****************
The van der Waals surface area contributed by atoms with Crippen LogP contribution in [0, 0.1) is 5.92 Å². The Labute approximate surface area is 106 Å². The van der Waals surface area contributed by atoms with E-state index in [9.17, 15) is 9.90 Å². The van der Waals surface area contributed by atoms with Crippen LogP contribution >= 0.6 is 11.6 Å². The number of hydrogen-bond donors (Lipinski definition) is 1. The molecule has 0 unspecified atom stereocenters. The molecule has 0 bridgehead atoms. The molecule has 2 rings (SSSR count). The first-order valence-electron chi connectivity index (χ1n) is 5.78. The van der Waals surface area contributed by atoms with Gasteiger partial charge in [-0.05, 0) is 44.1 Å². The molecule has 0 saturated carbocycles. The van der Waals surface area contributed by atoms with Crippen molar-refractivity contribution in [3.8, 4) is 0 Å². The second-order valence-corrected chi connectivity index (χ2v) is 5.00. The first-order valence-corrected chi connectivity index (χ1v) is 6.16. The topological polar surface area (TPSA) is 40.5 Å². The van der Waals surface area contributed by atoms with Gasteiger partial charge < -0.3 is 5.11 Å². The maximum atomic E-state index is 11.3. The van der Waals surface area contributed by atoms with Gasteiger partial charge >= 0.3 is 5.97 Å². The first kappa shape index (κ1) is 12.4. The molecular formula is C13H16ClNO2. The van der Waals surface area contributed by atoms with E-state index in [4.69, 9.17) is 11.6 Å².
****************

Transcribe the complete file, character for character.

The van der Waals surface area contributed by atoms with Crippen LogP contribution in [0, 0.1) is 5.92 Å². The Labute approximate surface area is 106 Å². The van der Waals surface area contributed by atoms with E-state index in [9.17, 15) is 9.90 Å². The van der Waals surface area contributed by atoms with Crippen LogP contribution >= 0.6 is 11.6 Å². The number of hydrogen-bond donors (Lipinski definition) is 1. The molecule has 0 unspecified atom stereocenters. The molecule has 0 bridgehead atoms. The molecule has 2 rings (SSSR count). The first-order valence-electron chi connectivity index (χ1n) is 5.78. The van der Waals surface area contributed by atoms with Gasteiger partial charge in [-0.05, 0) is 44.1 Å². The molecule has 0 saturated carbocycles. The van der Waals surface area contributed by atoms with Crippen molar-refractivity contribution in [3.8, 4) is 0 Å². The second-order valence-corrected chi connectivity index (χ2v) is 5.00. The first-order valence-corrected chi connectivity index (χ1v) is 6.16. The topological polar surface area (TPSA) is 40.5 Å². The van der Waals surface area contributed by atoms with Gasteiger partial charge < -0.3 is 5.11 Å². The maximum atomic E-state index is 11.3. The van der Waals surface area contributed by atoms with Gasteiger partial charge >= 0.3 is 5.97 Å². The first kappa shape index (κ1) is 12.4. The molecular formula is C13H16ClNO2. The van der Waals surface area contributed by atoms with E-state index in [4.69, 9.17) is 11.6 Å².